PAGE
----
Several locations in Wyoming broke the 90 degree temperature mark but Greybull had the state for the middle of May with 93 degree. Lake Yellowstone had the low at 29 degrees.
During the middle of May three reporting stations recorded more than an inch of needed precipitation. Afton received 1.47 inches, Sundance received 1.12 inches, and Cody received 1.05 inches. Nine stations also received higher than normal precipitation during the week. Currently, statewide, six stations are reporting year-to-date above average precipitation. They are Cody, Jeffery City, Lake Yellowstone, Lander, Powell and Chugwater. Lander is the only place in the state a full inch ahead of the average. All other reporting stations in Wyoming are reporting below normal precipitation.
Even with the drought continuing in much of the state, the NRCS snow water equivalent for the year is now at 59 percent, which is much better than last year’s 31 percent.
Rain across the state has boosted the top soil moisture levels from 67 percent adequate or surplus at the state of May to 74 percent currently. Eighteen percent is now listed as short and 8 percent as very short, compared to the start of the month when 24 percent of the top soil was short and 9 percent very short. Again, the current numbers show an improvement over last year which showed no surplus moisture at this time, with 40 percent of the top soil holding adequate moisture, 45 percent short and the remaining 15 percent at very short.
“We have a lot of precipitation but it hasn’t made any significant changes in the drought conditions,” said Lars Baker of Fremont County Weed and Pest , located in Lander. He knows those dry conditions could produce a lot of grasshoppers this season, which would further stress plants and crops.
“We have don’t have grasshoppers out yet,” Baker said.
Interestingly, the emergence of grasshoppers usually coincides with the blooming of lilac trees in the area. That’s how producers can remember it.
“When the lilacs start to bloom, that’s the key,” he said.
In his area, around Lander, the lilacs are just starting to bloom.
“In the next week or so the early grasshopper species will start to hatch,’’ he said. “Until that happens, we won’t know what we’re looking at for the season.”
Weather conditions allowed for 5.4 days of field work and producers used that time to lamb, calve, shear sheep and plant.
Across the state, barley planting is 92 percent complete with 63 percent emerged. Both are ahead of the five-year average of 89 and 61 percent. Barley conditions are reported at 2 percent poor to very poor, 11 percent fair, and 87 percent good to excellent.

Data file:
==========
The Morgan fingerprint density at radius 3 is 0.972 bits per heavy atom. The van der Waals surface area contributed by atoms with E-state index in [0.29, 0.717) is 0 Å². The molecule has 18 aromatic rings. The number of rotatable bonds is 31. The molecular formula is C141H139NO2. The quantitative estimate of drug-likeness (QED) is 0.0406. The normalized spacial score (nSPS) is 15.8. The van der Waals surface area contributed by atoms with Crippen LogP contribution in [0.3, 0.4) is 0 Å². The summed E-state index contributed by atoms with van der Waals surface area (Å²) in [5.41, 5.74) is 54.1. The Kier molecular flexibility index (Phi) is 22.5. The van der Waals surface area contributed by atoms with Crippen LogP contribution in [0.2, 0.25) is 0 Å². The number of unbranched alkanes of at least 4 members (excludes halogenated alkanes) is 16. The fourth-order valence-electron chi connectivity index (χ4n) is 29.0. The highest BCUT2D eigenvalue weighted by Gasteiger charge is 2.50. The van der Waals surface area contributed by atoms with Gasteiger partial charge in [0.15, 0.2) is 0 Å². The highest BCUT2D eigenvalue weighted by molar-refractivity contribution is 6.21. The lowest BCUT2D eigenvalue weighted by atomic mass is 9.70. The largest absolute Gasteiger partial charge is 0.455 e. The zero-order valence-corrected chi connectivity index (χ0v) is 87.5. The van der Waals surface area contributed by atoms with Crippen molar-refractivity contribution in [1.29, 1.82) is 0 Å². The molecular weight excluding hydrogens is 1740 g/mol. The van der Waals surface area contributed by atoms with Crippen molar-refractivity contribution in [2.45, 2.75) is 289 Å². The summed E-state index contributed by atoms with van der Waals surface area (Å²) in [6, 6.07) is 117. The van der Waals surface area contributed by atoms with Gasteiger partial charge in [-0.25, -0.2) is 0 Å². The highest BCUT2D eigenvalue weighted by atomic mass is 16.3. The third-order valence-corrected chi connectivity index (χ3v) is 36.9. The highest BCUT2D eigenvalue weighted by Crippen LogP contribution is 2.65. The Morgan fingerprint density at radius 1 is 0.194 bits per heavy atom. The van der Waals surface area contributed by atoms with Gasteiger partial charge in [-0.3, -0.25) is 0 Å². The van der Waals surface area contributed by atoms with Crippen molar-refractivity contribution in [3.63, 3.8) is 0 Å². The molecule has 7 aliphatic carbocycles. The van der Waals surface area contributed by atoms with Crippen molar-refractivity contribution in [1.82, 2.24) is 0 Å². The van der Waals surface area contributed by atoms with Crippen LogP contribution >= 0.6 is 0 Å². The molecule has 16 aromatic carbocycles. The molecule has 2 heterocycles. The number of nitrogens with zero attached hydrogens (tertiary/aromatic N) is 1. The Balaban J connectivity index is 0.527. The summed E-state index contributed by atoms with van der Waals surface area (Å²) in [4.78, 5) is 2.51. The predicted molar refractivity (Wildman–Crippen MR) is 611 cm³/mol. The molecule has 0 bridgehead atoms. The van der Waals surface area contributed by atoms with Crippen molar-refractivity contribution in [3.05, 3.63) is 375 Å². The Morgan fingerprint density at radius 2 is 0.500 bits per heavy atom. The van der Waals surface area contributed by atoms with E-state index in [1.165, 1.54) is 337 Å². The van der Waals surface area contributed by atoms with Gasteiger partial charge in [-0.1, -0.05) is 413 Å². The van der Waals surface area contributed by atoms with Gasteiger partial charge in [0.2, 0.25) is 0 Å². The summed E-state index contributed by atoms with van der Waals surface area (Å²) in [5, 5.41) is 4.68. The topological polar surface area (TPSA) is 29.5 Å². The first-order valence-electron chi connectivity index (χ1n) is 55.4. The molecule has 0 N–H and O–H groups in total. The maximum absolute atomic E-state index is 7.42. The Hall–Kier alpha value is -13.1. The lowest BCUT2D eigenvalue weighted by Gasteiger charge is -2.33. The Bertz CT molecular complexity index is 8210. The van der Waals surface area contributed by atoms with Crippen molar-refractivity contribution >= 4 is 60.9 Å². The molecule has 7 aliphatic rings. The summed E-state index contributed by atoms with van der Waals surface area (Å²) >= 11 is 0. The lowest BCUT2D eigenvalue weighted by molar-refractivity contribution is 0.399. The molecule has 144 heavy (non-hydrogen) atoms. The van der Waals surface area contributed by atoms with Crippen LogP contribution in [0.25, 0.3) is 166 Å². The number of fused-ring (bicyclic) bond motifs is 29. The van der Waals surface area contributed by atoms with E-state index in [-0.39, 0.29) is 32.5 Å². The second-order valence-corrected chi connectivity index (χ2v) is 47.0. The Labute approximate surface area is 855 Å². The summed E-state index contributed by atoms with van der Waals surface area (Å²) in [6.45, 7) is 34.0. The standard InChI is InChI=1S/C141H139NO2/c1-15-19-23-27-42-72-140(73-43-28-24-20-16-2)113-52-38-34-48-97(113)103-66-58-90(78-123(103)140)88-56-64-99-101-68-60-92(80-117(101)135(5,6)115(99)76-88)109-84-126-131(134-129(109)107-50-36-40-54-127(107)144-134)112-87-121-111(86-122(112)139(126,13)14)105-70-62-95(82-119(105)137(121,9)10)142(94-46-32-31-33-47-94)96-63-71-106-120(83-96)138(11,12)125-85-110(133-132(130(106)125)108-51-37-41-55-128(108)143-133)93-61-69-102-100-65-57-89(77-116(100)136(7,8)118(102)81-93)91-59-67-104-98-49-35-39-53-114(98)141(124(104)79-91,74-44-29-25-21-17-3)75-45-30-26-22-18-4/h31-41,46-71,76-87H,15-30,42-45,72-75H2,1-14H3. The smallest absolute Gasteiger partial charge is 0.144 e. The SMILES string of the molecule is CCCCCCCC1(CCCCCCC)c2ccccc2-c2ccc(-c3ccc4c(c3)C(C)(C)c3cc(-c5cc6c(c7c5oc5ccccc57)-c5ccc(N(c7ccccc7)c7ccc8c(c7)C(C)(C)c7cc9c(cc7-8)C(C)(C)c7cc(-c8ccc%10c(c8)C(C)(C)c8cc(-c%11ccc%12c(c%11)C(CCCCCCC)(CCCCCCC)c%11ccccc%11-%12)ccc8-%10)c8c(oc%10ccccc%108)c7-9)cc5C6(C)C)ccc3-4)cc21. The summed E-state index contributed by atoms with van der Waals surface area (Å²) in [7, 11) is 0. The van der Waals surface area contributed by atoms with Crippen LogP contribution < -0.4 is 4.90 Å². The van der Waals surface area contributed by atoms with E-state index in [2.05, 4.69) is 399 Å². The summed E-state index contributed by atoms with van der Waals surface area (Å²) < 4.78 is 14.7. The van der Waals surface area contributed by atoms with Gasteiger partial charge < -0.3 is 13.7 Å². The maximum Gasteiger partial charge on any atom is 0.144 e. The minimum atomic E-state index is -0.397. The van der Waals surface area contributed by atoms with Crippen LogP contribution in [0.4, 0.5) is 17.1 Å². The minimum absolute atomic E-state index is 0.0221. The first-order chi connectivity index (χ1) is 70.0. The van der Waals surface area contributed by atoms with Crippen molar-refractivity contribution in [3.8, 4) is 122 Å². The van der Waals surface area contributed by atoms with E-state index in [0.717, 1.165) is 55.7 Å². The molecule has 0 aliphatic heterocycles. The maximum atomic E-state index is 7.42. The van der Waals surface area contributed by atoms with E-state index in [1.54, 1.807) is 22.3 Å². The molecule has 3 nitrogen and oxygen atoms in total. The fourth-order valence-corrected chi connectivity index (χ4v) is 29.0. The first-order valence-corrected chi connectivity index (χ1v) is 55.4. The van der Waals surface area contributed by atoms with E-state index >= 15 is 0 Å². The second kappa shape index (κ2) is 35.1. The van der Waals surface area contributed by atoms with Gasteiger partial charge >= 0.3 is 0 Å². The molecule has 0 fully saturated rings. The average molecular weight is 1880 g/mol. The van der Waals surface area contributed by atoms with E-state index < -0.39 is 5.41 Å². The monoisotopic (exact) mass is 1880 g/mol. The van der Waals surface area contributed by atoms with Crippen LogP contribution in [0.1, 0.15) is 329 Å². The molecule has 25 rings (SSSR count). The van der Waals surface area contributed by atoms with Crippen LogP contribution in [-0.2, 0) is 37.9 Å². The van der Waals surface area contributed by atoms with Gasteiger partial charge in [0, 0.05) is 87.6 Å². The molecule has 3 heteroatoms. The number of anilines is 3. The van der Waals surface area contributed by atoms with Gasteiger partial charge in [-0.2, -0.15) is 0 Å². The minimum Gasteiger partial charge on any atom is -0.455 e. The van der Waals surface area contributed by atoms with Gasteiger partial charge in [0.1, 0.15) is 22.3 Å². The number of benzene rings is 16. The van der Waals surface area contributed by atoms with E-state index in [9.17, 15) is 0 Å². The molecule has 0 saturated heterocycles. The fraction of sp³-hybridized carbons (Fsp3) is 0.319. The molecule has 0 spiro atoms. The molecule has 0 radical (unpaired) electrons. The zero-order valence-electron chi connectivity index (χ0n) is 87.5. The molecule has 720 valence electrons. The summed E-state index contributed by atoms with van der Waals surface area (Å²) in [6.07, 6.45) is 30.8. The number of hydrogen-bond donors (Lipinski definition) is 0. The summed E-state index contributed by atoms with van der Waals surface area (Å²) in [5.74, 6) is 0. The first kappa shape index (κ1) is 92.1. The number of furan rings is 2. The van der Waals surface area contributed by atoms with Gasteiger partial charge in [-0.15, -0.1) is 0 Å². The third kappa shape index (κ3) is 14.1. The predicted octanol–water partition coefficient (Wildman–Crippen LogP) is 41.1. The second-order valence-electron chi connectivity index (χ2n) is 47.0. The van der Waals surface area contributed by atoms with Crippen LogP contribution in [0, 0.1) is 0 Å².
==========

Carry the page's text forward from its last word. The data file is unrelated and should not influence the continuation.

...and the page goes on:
Seventy-percent of corn has been planted, with 8 percent emerged. The planting rate perfectly matches the five-year average and the emergence is slightly behind the 13 percent average. Last year 85 percent had been planted and 49 percent had emerged.
Oats were reported at 69 percent planted, 41 percent emerged and 1 percent jointed. Last year at this time, 94 percent of the oats had been planted with 69 percent emerged and 5 percent jointed. The five-year average shows 76 percent planted, 45 percent emerged and 2 percent jointed.
Sugarbeets were reported at 62 percent planted and 12 percent emerged. Last year saw 99 percent of the crop in the ground by now with 44 percent emerged. The five-year average is 89 percent planted and 29 percent emerged.
Winter wheat is also behind last year at 43 percent jointed. The five-year average is 64 percent. Winter wheat condition was rated 23 percent poor to very poor, 39 percent fair and 38 percent good.
Spring wheat was reported at 42 percent planted, far behind 97 percent this time last year. Seventeen percent of this year’s crop is now emerged, also well behind last year’s 73 percent emergence.
Dry beans are 17 percent planted. That is slightly ahead of last year’s 13 percent planted and the five-year average of 10 percent average.
Alfalfa condition was rated 8 percent poor, 46 percent fair, and 46 percent good to excellent.
Other hay condition was rated 6 percent poor, 60 percent fair and 34 percent good to excellent.
Across the state, spring calving is wrapping up at 95 percent complete. Calf losses were reported 49 percent light, 47 percent normal and 4 percent heavy. Livestock condition was reported 2 percent poor, 43 percent fair and 55 percent good to excellent. Twenty-five percent of cattle have been moved to summer pastures.
Lamb losses were reported 36 percent light, 59 percent normal and 5 percent
heavy. Farm flock ewe lambing is nearing the end with 92 percent complete. Farm flock shearing is now 94 percent complete.
Range flock lambing is 57 percent complete and shearing is 74 percent complete. Nineteen percent of sheep have been moved to summer pastures.
The recent rains have not helped Wyoming range and pasture condition. Currently the state reports 46 percent poor to very poor, 37 percent fair, and 17 percent good. Last year 31 percent was reported as poor to very poor, 44 percent at fair and 25 percent good. The five-year average shows 14 percent poor to very poor, 29 percent fair, and 57 percent good to excellent.
Irrigation water supplies were reported 28 percent short to very short, 71 percent adequate and 1 percent surplus, an improvement from last year which showed 40 percent short to very short, and 59 percent adequate and 1 percent surplus. The five-year average shows 15 percent poor, 78 percent adequate and 7 percent surplus.